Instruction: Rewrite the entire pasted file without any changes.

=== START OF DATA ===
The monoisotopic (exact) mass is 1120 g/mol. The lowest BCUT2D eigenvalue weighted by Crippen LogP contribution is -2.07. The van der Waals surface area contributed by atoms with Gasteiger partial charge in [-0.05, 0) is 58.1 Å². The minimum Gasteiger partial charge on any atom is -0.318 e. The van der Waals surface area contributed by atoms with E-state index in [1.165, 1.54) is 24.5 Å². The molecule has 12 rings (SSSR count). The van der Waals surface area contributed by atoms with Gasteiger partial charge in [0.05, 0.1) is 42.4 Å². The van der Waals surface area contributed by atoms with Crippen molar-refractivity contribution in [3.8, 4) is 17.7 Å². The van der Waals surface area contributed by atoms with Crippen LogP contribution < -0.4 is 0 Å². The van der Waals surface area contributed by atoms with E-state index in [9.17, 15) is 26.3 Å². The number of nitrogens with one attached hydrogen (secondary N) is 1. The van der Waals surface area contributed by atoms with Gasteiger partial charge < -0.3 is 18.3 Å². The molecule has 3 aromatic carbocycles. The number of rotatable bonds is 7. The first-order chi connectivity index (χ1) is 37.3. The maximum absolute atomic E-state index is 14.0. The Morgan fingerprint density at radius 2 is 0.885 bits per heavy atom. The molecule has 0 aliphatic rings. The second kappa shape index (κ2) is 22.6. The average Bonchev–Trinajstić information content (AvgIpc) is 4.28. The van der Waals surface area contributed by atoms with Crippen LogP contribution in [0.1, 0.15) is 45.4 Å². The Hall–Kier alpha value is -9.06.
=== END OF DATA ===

The monoisotopic (exact) mass is 1120 g/mol. The lowest BCUT2D eigenvalue weighted by Crippen LogP contribution is -2.07. The van der Waals surface area contributed by atoms with Gasteiger partial charge in [-0.05, 0) is 58.1 Å². The minimum Gasteiger partial charge on any atom is -0.318 e. The van der Waals surface area contributed by atoms with E-state index in [1.165, 1.54) is 24.5 Å². The molecule has 12 rings (SSSR count). The van der Waals surface area contributed by atoms with Gasteiger partial charge in [0.05, 0.1) is 42.4 Å². The van der Waals surface area contributed by atoms with Crippen molar-refractivity contribution in [3.8, 4) is 17.7 Å². The van der Waals surface area contributed by atoms with Crippen LogP contribution < -0.4 is 0 Å². The van der Waals surface area contributed by atoms with E-state index in [9.17, 15) is 26.3 Å². The number of nitrogens with one attached hydrogen (secondary N) is 1. The van der Waals surface area contributed by atoms with Gasteiger partial charge < -0.3 is 18.3 Å². The molecule has 3 aromatic carbocycles. The number of rotatable bonds is 7. The first-order chi connectivity index (χ1) is 37.3. The maximum absolute atomic E-state index is 14.0. The Morgan fingerprint density at radius 2 is 0.885 bits per heavy atom. The molecule has 0 aliphatic rings. The second kappa shape index (κ2) is 22.6. The average Bonchev–Trinajstić information content (AvgIpc) is 4.28. The van der Waals surface area contributed by atoms with Crippen LogP contribution in [0.1, 0.15) is 45.4 Å². The Hall–Kier alpha value is -9.06.